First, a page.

Back in January we shared news of a planned Amish-backed bank in Lancaster County. Financial Times reports that the Bank of Bird-in-Hand has gotten FDIC approval to open. The bank has raised $17 million in capital.
Here’s what caught my eye:
In doing so, the bank will become the first new, or de novo, lender to be created in the US since late 2010, bucking a wider trend that has seen the number of banks in the country shrink from 8,533 at the end of 2007, just before the onset of the financial crisis, to 6,891, according to the data from the FDIC.
Apparently, it’s been more attractive to acquire failed lenders, than it is to open new institutions. Bank of Bird-in-Hand’s progress will be closely watched “as a potential indicator of a nascent banking recovery in the US.”
So assuming this bank succeeds, followed by a general US recovery, I can just see the headlines now: “Amish Lender Spearheads US Banking Renaissance”. Ha-ha.
Unsurprisingly, Bank of Bird-in-Hand will focus on the local community, providing “loans to farmers and small business owners and…consumer banking services.”
Lehman Brothers 2?
Amish in banking is another one of those eye-catching combinations of two things which seemingly don’t go together.
I don’t see the Amish giving Bank of America a run for their money anytime soon. But providing capital and financial services for their local communities seems like what the Amish would do if they were to get into banking.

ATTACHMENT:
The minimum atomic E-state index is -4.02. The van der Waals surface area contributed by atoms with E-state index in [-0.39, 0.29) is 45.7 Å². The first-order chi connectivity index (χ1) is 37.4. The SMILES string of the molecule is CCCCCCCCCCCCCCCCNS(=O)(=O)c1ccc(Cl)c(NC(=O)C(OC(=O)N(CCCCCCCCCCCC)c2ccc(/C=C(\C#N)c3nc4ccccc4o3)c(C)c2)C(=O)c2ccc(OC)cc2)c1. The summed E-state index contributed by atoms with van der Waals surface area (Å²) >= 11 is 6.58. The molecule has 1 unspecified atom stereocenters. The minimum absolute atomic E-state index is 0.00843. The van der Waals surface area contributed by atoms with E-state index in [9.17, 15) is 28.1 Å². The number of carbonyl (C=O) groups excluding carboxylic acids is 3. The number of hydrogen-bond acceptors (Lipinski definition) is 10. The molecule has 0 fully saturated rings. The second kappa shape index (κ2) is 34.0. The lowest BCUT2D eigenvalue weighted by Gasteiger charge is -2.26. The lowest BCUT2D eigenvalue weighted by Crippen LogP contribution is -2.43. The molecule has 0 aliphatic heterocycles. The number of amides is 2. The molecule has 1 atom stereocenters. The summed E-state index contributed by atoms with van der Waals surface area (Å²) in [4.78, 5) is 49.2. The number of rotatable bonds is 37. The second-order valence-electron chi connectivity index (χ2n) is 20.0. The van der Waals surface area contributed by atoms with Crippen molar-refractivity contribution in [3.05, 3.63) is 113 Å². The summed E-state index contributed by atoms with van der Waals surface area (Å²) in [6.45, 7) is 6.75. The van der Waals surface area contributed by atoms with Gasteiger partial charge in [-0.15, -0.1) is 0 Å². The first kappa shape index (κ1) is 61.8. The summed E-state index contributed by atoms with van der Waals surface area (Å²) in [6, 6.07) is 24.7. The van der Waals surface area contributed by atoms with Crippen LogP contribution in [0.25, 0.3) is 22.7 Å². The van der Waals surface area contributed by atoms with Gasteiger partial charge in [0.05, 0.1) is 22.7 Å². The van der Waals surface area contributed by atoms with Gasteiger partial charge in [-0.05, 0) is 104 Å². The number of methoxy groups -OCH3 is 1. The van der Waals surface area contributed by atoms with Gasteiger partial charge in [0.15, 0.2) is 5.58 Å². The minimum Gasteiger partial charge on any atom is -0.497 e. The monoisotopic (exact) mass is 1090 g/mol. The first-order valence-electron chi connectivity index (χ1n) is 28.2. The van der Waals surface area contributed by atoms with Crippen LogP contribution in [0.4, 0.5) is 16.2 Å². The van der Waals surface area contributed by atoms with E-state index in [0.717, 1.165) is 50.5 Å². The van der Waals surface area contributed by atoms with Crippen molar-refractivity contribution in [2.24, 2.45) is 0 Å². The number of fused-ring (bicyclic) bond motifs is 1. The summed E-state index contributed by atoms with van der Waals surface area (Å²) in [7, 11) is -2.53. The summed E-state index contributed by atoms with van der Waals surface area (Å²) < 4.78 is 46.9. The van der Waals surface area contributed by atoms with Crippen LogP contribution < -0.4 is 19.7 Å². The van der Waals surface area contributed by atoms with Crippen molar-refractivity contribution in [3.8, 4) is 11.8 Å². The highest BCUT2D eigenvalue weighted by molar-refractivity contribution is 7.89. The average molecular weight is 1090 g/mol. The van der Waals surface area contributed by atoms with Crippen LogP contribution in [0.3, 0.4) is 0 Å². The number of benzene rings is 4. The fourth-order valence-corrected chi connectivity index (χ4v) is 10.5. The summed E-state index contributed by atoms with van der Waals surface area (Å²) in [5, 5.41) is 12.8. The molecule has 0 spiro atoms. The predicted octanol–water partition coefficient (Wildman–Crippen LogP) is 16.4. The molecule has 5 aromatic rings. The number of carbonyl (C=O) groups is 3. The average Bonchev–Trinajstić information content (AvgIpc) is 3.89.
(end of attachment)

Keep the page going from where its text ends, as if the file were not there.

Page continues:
It also makes sense to see this is happening in Lancaster County, one of the wealthiest and most business-oriented Amish communities.
However Amish involvement is more behind-the-scenes here, with the chairman of the bank being Amish along with a number of investors. I wouldn’t expect to see too many Amish tellers and loan officers when you walk into Bank of Bird-in-Hand.
A man walks into a bank…
Like doctors, dentists, and other service providers, banks can be a big part of one’s life (sometimes bigger than one would like). As with those professionals, we have a choice in where we choose to do our financial business (don’t worry, this isn’t the beginning of a commercial ).
I realize banking can be a touchy subject, with some happier with their bank services than others. I also think with the recent high-profile financial failures, the reputation of the industry has taken a ding (there are a lot more banker jokes out there than I expected…).
My primary “bank” has been a local credit union since I was a teen, which has been a good experience. However I have had both local and national bank accounts in different places I’ve lived outside my home state of NC. Mileage has varied.
Which do you prefer using, local banks or national banks (or something else)? What makes one better than the other?